Information is collected via a questionnaire or some other method within the context of a particular statistical program run by a federal or state agency or some other organization or researcher.
Example questions from Department of Health and Human Services. Substance Abuse and Mental Health Services Administration. 2007 National Survey on Drug Use and Health, CAI Specifications for Programming:
The data from the statistical program are disseminated. The data may be made available as microdata, a.k.a. raw data. Microdata are the actual responses rather than data aggregated into groups. Efforts might be undertaken to protect privacy.
The microdata might look something like this:
19872624 828 1 1092714 4 15 ...
12764198 828 0 1092793 2 13 ...
26874202 653 1 1426167 3 08 ...
The data from the statistical program are disseminated. The most useful/popular statistical tables may be published in statistical reports and other publications. This is the most common and easiest way to collect statistics.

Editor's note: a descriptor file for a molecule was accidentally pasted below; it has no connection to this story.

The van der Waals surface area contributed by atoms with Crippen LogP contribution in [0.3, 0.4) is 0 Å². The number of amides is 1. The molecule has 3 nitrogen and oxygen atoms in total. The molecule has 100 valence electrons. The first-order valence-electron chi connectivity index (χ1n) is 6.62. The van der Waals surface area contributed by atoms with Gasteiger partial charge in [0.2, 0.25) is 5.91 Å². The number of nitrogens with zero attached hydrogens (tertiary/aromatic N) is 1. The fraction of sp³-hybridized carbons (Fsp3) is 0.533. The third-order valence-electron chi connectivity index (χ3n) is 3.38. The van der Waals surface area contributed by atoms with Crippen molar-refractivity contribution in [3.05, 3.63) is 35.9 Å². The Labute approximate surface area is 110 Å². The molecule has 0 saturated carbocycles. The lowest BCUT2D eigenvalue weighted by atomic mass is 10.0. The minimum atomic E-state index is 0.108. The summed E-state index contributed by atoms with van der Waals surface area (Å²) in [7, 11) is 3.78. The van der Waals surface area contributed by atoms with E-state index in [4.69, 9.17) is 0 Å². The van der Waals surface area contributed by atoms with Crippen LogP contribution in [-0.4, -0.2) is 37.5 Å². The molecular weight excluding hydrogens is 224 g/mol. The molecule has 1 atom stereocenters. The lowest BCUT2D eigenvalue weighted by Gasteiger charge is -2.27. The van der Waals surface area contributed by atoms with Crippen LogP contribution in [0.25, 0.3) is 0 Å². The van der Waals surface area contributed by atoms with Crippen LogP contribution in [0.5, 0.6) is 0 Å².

Example table from Department of Health and Human Services. Substance Abuse and Mental Health Services Administration. Office of Applied Studies. 2007 National Survey on Drug Use & Health: Detailed Tables.
Statistical data from various statistical programs may be republished, reaggregated, or retabulated in statistical compendia.
Compendia present a wide variety of data and cite the source of the data. Thus, they can be used to find out what agencies and programs produce what statistics. The original source from which the data are taken often include much more detailed data than the compendium.
Example from Department of Commerce. Census Bureau. Statistical Abstract of the United States, 2010:
Presentation is based on that of Sherry DeDecker and Eric Forte. "Statistical Information from the Government: Teaching the General Reference Librarian." DttP: Documents to the People 34, no. 2 (Summer 2006): 16.